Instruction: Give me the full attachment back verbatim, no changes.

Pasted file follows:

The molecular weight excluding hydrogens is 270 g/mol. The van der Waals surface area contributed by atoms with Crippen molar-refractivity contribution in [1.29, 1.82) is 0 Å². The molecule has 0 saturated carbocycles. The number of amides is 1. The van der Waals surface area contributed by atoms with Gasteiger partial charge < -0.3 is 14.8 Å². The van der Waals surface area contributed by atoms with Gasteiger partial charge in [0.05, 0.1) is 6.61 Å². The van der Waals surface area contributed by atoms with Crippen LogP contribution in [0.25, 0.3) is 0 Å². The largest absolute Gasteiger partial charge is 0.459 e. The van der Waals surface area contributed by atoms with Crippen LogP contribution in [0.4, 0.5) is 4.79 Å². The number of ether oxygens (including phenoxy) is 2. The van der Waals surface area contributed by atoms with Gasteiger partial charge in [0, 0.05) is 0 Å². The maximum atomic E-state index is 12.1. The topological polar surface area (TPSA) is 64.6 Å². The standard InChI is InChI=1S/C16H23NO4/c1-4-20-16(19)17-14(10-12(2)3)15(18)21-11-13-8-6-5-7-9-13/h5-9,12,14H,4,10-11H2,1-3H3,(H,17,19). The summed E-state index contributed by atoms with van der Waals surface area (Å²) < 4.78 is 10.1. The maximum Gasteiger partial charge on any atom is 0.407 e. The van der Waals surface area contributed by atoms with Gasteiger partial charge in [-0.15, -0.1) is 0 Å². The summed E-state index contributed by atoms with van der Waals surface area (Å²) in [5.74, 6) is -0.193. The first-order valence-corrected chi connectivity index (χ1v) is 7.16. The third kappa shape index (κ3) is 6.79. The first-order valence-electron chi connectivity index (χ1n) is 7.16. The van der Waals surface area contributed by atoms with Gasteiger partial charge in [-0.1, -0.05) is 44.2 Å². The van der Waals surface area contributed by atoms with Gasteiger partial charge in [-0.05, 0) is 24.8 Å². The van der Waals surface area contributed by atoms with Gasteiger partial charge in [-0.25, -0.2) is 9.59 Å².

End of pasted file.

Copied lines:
The molecular weight excluding hydrogens is 270 g/mol. The van der Waals surface area contributed by atoms with Crippen molar-refractivity contribution in [1.29, 1.82) is 0 Å². The molecule has 0 saturated carbocycles. The number of amides is 1. The van der Waals surface area contributed by atoms with Gasteiger partial charge < -0.3 is 14.8 Å². The van der Waals surface area contributed by atoms with Gasteiger partial charge in [0.05, 0.1) is 6.61 Å². The van der Waals surface area contributed by atoms with Crippen LogP contribution in [0.25, 0.3) is 0 Å². The largest absolute Gasteiger partial charge is 0.459 e. The van der Waals surface area contributed by atoms with Crippen LogP contribution in [0.4, 0.5) is 4.79 Å². The number of ether oxygens (including phenoxy) is 2. The van der Waals surface area contributed by atoms with Gasteiger partial charge in [0, 0.05) is 0 Å². The maximum atomic E-state index is 12.1. The topological polar surface area (TPSA) is 64.6 Å². The standard InChI is InChI=1S/C16H23NO4/c1-4-20-16(19)17-14(10-12(2)3)15(18)21-11-13-8-6-5-7-9-13/h5-9,12,14H,4,10-11H2,1-3H3,(H,17,19). The summed E-state index contributed by atoms with van der Waals surface area (Å²) < 4.78 is 10.1. The maximum Gasteiger partial charge on any atom is 0.407 e. The van der Waals surface area contributed by atoms with Gasteiger partial charge in [-0.15, -0.1) is 0 Å². The summed E-state index contributed by atoms with van der Waals surface area (Å²) in [5.74, 6) is -0.193. The first-order valence-corrected chi connectivity index (χ1v) is 7.16. The third kappa shape index (κ3) is 6.79. The first-order valence-electron chi connectivity index (χ1n) is 7.16. The van der Waals surface area contributed by atoms with Gasteiger partial charge in [-0.1, -0.05) is 44.2 Å². The van der Waals surface area contributed by atoms with Gasteiger partial charge in [-0.05, 0) is 24.8 Å². The van der Waals surface area contributed by atoms with Gasteiger partial charge in [-0.25, -0.2) is 9.59 Å².